Cold-water species hit hardest by increased levels of carbon dioxide
By Summit Voice
SUMMIT COUNTY — The effects of ocean acidification on shellfish are widespread around the globe and may be the most pronounced at high latitudes with low water temperatures, according to new research that examined a wide range of species from the tropics to the Arctic.
But there is some evidence that, with enough time, shellfish and other marine organisms may be able to adapt to the changes caused by global warming, according to the study published this week in the journal Global Change Biology.
“In areas of the world’s oceans where it is hardest for marine creatures to make their limestone shell or skeleton, shellfish and other animals have adapted to natural environments where seawater chemistry makes shell-building materials difficult to obtain,” said Dr .Sue-Ann Watson, formerly of the University of Southampton and British Antarctic Survey (now at James Cook University) said. “Evolution has allowed shellfish to exist in these areas and, given enough time and a slow enough rate of change, evolution may again help these animals survive in our acidifying oceans.”
Oceans are becoming more acidic because some of the increased carbon dioxide humans are adding to the atmosphere dissolves in the ocean and reacts with water to produce an acid. That makes it more difficult for clams, sea snails and other species to extract calcium carbonate from seawater to build their shells and skeletons.
The study was conducted by scientists with the British Antarctic Survey and the National Oceanography Centre, together with colleagues from Australia’s James Cook and Melbourne Universities and the National University of Singapore.
The researchers looked at natural variation in shell thickness and skeletal size in four types of marine creatures living in 12 different environments from the tropics to the Polar Regions. Their aim was to get a clearer understanding of similarities and differences between species, and to make better predictions of how these animals might respond to increasing acidity in the oceans.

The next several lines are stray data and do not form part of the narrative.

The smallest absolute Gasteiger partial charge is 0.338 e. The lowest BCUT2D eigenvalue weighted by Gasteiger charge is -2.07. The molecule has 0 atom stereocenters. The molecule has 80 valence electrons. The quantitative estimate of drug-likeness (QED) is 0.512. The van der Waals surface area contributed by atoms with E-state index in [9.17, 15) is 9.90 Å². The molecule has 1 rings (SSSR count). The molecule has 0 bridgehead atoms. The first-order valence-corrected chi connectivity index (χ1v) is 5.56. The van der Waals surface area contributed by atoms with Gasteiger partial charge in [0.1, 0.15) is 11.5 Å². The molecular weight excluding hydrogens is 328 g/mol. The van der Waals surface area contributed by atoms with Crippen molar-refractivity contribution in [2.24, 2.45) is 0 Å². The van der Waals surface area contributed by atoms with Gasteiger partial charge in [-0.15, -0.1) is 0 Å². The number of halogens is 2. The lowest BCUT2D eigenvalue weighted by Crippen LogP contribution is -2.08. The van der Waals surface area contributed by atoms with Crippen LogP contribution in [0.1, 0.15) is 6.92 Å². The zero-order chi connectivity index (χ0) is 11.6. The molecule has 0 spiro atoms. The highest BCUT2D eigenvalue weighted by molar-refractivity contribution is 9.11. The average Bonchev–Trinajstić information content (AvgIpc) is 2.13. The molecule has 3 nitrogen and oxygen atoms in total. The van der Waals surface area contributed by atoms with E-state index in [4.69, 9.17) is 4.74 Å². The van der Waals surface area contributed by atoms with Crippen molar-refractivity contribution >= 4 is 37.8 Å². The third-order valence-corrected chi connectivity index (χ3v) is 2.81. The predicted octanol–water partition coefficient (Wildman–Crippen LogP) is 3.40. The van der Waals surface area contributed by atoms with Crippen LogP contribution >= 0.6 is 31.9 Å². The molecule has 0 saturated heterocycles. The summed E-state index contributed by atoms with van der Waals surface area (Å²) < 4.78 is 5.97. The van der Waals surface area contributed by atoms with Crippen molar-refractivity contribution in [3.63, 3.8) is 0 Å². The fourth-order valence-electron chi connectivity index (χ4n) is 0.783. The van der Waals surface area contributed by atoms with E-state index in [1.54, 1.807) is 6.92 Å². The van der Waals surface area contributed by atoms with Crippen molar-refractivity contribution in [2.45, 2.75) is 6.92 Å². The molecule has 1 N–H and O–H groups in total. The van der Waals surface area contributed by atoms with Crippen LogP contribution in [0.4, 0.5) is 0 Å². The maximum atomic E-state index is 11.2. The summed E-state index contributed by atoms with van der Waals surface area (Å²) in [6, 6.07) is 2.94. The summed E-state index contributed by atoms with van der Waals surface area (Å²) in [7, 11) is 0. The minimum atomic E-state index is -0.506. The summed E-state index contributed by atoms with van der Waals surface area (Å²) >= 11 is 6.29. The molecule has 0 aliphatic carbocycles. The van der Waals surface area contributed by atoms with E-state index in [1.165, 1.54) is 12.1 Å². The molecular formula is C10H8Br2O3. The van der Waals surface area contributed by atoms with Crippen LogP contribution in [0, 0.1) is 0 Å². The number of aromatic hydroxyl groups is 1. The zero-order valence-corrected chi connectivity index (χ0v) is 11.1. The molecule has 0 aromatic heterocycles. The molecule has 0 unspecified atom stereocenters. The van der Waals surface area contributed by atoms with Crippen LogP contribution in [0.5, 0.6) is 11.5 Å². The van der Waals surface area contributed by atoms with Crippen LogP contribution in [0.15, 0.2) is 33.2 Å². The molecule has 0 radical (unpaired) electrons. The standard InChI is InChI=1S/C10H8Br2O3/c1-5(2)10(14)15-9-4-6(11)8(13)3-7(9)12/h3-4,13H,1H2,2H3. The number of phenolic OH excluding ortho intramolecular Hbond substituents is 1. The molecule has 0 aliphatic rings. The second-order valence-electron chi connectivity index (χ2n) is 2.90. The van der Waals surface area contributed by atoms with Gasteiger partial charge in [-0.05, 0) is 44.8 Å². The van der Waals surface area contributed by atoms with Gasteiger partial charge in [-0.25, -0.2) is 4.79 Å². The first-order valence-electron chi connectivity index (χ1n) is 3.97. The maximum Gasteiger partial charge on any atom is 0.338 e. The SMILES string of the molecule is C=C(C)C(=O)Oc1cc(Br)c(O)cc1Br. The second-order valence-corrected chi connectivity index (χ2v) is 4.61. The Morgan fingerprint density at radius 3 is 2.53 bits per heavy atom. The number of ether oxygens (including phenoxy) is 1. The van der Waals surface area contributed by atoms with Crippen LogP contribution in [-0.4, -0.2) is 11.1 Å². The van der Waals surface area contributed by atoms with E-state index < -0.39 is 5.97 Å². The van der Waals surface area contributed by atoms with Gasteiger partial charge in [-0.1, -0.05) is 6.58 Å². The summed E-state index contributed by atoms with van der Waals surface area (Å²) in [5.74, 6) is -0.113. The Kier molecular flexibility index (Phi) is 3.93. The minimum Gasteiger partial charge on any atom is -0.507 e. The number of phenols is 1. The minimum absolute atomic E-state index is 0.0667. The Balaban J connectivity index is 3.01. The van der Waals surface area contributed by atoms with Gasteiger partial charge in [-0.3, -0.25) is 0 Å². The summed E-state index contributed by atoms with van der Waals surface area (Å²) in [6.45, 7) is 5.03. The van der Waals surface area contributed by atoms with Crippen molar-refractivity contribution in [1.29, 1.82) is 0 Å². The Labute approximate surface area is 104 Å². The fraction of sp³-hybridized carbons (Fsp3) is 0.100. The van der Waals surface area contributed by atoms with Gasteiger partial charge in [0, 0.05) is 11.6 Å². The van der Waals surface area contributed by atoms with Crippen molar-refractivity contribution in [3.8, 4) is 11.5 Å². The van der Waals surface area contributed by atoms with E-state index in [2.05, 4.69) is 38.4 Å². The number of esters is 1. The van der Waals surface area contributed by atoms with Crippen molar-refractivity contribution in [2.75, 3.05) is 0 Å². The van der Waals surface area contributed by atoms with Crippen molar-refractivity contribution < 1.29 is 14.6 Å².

The four different types of marine animals examined were clams, sea snails, lampshells and sea urchins. Scientists found that as the availability of calcium carbonate decreases skeletons get lighter and account for a smaller part of the animal’s weight. The fact that same effect occurs consistently in all four types suggests the effect is widespread across marine species, and that increasing ocean acidification will progressively reduce the availability of calcium carbonate.
The results show that, over evolutionary time, animals have adapted to living in environments where calcium carbonate is relatively difficult to obtain by forming lighter skeletons.
Shellfish are an important food source for marine predators such as tropical seabirds and seals, as well as being a valuable ingredient in human food production. Consequently, these changes are likely to affect humans and the ocean’s large animals.
The amount of effort required for shell-building varies from place to place in the world’s oceans, based on other factors, including temperature and pressure. There is already evidence that ocean acidification is affecting the ability of some marine species to grow, especially during their early life stages, and there is mounting concern about whether or not these species can evolve or adapt to cope with increases in acidity in the coming decades.
“This effect is strongest at low temperatures and the results showed polar species to have the smallest and lightest skeleton, suggesting that they may be more at risk in the coming decades as the oceans change,” said Professor Lloyd Peck, of the British Antarctic Survey.
“Interestingly, where ecology requires animals to have strong skeletons — for instance to protect them from impacts from floating ice in Antarctica -—skeletons are made thicker and stronger. However, they still form a smaller part of the animal’s body mass, because the shape of the species changes to enclose much more body for a given amount of skeleton,” Peck said. “Thus life finds a way, but still follows the overall trends of decreasing skeleton size in areas where the ocean chemistry makes it more difficult to obtain the necessary building blocks. If there is time for species to evolve in temperate and tropical regions it is one way they may be able to overcome some of the future effects of ocean acidification.”
“In areas of the world’s oceans where it is hardest for marine creatures to make their limestone shell or skeleton, shellfish and other animals have adapted to natural environments where seawater chemistry makes shell-building materials difficult to obtain. Evolution has allowed shellfish to exist in these areas and, given enough time and a slow enough rate of change, evolution may again help these animals survive in our acidifying oceans.”
Filed under: biodiversity, climate and weather, Environment, global warming, Marine biology, ocean conservation Tagged: | British Antarctic Survey, climate change, global warming, James Cook University, National Oceanography Centre, ocean acidification, University of Southampton